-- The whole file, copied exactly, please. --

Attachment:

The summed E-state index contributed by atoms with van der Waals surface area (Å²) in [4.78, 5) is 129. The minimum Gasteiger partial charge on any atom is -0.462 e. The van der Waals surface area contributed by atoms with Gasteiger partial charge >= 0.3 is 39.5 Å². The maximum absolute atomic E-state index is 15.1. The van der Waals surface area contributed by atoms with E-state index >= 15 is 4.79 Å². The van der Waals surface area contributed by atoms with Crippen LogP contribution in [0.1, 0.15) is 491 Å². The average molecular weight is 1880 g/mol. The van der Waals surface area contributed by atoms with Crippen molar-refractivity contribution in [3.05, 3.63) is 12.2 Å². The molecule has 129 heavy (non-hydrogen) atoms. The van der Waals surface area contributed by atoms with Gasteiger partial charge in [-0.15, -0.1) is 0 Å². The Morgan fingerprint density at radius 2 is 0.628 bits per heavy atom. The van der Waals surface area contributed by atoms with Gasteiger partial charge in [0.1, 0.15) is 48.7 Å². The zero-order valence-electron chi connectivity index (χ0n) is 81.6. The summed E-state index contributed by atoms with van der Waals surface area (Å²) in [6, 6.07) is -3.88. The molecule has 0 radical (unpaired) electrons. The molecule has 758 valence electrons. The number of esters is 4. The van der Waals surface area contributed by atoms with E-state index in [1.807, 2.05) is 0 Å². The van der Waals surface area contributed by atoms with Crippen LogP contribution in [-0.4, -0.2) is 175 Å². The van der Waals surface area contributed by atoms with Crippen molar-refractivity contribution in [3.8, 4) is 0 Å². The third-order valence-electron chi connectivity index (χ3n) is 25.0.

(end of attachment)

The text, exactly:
The summed E-state index contributed by atoms with van der Waals surface area (Å²) in [4.78, 5) is 129. The minimum Gasteiger partial charge on any atom is -0.462 e. The van der Waals surface area contributed by atoms with Gasteiger partial charge >= 0.3 is 39.5 Å². The maximum absolute atomic E-state index is 15.1. The van der Waals surface area contributed by atoms with E-state index >= 15 is 4.79 Å². The van der Waals surface area contributed by atoms with Crippen LogP contribution in [0.1, 0.15) is 491 Å². The average molecular weight is 1880 g/mol. The van der Waals surface area contributed by atoms with Crippen molar-refractivity contribution in [3.05, 3.63) is 12.2 Å². The molecule has 129 heavy (non-hydrogen) atoms. The van der Waals surface area contributed by atoms with Gasteiger partial charge in [-0.15, -0.1) is 0 Å². The Morgan fingerprint density at radius 2 is 0.628 bits per heavy atom. The van der Waals surface area contributed by atoms with Gasteiger partial charge in [0.1, 0.15) is 48.7 Å². The zero-order valence-electron chi connectivity index (χ0n) is 81.6. The summed E-state index contributed by atoms with van der Waals surface area (Å²) in [6, 6.07) is -3.88. The molecule has 0 radical (unpaired) electrons. The molecule has 758 valence electrons. The number of esters is 4. The van der Waals surface area contributed by atoms with E-state index in [1.807, 2.05) is 0 Å². The van der Waals surface area contributed by atoms with Crippen LogP contribution in [-0.4, -0.2) is 175 Å². The van der Waals surface area contributed by atoms with Crippen molar-refractivity contribution in [3.8, 4) is 0 Å². The third-order valence-electron chi connectivity index (χ3n) is 25.0.